Team USA captain Juli Inkster confessed the pace of play was an issue on the day of the Solheim Cup.
Inkster’s side path Europe 4.5-3.5 after a very long day in Gleneagles, together with three of those day fourballs carrying good over five hours to be completed.
“Yes [it was an issue], it is painfully slow on the market,” said Inkster. “I know we had maybe a few on the side that are perhaps a bit slower, but they also have some on their own side, also, which are somewhat slow. So I don’t know, I don’t understand exactly what to do.
“You look at this golf course, it’s tough. The wind’s blowing. The greens are firm. The ball’s not going anywhere. It’s cold. I mean, it’s not like it is a pitch and putt. It is a difficult golf course and out here every shot counts. Every putt counts.
“So it’s likely to take more. That is just the way it is. I thought the way the golf was played now was phenomenal for the conditions. It’s hard. It is tough golf.”
American Lizette Salas was given a warning and put on the clock in the opening fourball of the day, however Inkster defended her player, who lost 2 & 4 alongside Danielle Kang.
“I believe Lizette had a bad time,” she explained. “But that was the only player that had a bad time out there. She understands she has to speed this up a bit. But I’m not going to say anything”
The USA stared at a enormous overnight shortage at one stage but Nelly Korda and Lexi Thompson along with Jessica Korda along with Brittany Altomare snatched pliers with essential birdies in the 18th.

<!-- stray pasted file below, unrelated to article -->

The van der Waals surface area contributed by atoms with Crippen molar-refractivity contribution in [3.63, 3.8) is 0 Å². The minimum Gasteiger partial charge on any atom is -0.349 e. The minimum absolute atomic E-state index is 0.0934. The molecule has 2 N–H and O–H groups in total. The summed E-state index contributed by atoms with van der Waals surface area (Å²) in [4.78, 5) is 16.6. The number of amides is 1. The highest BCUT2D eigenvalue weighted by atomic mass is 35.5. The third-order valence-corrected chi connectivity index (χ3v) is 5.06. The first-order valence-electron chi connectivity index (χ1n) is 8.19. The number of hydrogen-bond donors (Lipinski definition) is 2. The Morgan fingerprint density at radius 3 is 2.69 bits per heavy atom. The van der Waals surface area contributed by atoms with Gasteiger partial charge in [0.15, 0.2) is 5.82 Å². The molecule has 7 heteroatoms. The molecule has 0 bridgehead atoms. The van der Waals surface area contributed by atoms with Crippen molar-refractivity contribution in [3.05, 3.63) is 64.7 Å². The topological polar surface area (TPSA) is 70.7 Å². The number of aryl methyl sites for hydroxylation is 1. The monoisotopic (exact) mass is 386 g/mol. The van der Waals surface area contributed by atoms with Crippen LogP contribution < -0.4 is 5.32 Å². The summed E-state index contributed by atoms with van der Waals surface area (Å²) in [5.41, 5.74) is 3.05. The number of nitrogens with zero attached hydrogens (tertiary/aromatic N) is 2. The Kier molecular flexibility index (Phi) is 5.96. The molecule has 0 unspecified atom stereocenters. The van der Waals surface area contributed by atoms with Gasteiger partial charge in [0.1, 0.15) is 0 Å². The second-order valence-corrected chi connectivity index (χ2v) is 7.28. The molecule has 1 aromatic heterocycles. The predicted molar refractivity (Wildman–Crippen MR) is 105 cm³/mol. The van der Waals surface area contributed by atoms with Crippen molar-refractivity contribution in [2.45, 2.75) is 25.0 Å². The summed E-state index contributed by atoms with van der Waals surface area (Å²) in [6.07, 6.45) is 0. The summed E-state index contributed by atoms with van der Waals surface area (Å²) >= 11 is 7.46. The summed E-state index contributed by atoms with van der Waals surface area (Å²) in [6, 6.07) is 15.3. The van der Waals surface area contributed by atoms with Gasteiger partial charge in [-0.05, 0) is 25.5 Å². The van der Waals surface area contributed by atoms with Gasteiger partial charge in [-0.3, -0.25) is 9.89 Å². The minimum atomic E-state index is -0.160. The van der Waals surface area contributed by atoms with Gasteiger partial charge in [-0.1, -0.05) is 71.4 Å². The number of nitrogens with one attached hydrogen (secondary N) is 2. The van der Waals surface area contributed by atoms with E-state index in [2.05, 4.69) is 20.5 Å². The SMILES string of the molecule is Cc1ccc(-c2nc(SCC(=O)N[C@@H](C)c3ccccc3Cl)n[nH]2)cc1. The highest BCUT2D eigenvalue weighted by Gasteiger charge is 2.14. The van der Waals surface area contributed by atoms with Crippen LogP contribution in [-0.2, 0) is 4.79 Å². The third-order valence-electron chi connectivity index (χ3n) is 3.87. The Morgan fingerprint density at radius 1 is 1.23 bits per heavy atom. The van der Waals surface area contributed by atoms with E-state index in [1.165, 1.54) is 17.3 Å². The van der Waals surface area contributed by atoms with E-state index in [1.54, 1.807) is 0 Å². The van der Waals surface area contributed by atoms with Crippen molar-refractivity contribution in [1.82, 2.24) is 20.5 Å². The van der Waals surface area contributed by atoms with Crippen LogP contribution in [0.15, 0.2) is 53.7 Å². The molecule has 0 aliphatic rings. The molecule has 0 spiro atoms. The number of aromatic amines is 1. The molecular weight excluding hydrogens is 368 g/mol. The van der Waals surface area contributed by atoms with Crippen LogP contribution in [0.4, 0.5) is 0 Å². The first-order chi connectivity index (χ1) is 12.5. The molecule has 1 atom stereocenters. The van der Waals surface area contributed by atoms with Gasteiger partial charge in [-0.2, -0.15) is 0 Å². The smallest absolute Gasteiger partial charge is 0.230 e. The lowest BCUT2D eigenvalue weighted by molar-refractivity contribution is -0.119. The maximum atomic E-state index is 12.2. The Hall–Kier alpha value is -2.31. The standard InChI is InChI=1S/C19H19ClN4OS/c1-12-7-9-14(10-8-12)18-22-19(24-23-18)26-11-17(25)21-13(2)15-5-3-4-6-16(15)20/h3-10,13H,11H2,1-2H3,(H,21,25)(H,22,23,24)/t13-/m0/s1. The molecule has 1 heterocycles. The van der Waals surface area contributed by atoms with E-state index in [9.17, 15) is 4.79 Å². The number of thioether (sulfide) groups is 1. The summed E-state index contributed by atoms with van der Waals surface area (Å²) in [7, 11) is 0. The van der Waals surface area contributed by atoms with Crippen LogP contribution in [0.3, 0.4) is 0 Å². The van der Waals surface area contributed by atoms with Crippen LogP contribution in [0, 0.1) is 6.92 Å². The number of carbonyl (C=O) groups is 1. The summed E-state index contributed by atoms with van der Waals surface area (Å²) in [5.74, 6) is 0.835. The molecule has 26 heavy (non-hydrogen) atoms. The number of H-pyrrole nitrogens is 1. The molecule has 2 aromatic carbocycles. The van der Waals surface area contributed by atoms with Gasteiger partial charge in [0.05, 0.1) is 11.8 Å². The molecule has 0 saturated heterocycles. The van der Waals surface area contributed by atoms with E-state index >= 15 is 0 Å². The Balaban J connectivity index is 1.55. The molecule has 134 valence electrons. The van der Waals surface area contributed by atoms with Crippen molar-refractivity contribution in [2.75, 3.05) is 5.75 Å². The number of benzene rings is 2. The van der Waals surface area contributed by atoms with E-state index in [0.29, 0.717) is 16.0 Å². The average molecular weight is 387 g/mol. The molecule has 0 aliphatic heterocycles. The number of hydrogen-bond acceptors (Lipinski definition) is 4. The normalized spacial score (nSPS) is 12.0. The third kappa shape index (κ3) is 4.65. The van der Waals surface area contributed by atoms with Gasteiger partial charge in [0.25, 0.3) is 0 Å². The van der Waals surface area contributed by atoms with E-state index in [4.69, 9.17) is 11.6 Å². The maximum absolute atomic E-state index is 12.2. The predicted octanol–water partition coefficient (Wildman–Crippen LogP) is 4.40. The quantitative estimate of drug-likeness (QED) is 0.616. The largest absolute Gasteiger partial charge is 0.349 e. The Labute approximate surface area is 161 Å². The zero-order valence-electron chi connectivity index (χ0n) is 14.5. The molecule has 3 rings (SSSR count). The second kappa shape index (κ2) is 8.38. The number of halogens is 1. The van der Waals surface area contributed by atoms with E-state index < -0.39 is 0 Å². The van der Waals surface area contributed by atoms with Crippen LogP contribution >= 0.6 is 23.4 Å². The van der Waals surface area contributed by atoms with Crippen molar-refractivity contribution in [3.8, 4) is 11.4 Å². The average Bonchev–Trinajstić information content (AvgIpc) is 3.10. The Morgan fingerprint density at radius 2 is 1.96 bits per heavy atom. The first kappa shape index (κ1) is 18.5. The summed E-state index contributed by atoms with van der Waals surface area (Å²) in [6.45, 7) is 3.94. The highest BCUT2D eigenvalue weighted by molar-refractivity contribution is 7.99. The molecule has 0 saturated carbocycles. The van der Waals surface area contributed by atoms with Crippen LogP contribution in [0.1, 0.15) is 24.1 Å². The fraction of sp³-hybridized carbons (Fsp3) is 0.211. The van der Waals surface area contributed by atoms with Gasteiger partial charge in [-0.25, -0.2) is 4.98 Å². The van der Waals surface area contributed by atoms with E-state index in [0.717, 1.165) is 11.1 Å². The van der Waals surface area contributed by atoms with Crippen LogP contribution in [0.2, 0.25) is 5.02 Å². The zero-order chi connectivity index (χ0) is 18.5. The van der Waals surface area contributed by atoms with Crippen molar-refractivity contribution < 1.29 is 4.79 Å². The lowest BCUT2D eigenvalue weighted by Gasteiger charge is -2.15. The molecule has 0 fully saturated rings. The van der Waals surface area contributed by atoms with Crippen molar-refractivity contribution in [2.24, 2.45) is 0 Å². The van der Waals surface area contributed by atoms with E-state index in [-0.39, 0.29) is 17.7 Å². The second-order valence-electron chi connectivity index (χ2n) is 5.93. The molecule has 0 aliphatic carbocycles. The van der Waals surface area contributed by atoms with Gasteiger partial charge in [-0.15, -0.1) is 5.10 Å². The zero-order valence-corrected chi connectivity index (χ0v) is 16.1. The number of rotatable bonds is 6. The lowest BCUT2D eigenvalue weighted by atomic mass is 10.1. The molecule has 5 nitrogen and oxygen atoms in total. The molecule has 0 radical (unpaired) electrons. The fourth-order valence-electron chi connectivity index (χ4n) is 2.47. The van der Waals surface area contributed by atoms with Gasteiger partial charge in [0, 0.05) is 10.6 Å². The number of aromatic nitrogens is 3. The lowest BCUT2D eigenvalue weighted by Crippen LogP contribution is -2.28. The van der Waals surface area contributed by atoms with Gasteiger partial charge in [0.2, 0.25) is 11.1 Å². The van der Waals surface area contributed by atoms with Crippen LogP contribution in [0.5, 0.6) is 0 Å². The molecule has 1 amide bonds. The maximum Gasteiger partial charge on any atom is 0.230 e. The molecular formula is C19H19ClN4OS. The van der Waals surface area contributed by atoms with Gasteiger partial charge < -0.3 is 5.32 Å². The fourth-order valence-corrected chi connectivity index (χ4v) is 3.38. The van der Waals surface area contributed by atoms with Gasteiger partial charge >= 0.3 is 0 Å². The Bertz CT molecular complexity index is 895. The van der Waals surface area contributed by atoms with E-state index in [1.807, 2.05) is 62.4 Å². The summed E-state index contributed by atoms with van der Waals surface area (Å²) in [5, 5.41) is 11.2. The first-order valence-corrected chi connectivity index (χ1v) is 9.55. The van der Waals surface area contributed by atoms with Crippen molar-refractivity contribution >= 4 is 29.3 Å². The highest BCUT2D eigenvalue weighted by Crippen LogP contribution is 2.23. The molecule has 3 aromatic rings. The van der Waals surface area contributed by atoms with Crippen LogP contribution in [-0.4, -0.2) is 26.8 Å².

“No one really ever talks about the half point. And I need to mention those two half points in the end were enormous,” she said.
“We start off hot and we all got a tiny lukewarm in that center, but we finished hot. So I am quite delighted with the way because everyone played the day went. And then we had some decent games.
“We simply gotta keep the Euros within our rear-view mirrorour front mirror, therefore we are able to see them. You do not need to get down. It was looking like we can be two-and-a-half down points.
“It’s not insurmountable, but you maintain gnawing a half a point and point there and it adds up. To be a stage down. You look at of the golf and we’re just a stage down. So I am quite happy with where we’re at today.”
Team Europe captain Catriona Matthew wasn’t too worried about the pace of play and could make it to the officials to figure out.
“Of course that nine this day did get fairly dumb,” she explained. “I don’t really know what triggered it. It’s tough to tell when you are leaping around not following only one game.
“But some of the players on both sides do take quite some time to reach a shot. But it’s the officers actually. They are the individuals who police the pace of play, so it is really up to them, I presume.
“The players have been conscious of the pace of play coverages. I mean, nobody wishes to see play that is . Obviously with all the larger crowds it is harder from time to time, but ideally it would be great to be faster tomorrow”
Matthew was somewhat disappointed, however, that her side’s lead was not larger after Azahara Munoz and Bronte Law and Charley Hull and Carlota Ciganda both had to settle for halves as it finished.
“Our goal is to attempt to win every session,” she said. “However, I think you must take the positives and we are leading. We are a stage up. If we’re contributing at every day’s conclusion, that will be great.
“So I believe obviously everybody’s somewhat disappointed with that, but Charley had a excellent putt in the past, only a little firm.
“Brittany holed up and left a great birdie. It is not as if it was dropped by them with drama that is lousy; it was birdied by others. We’re happy with moving in with a one-point lead”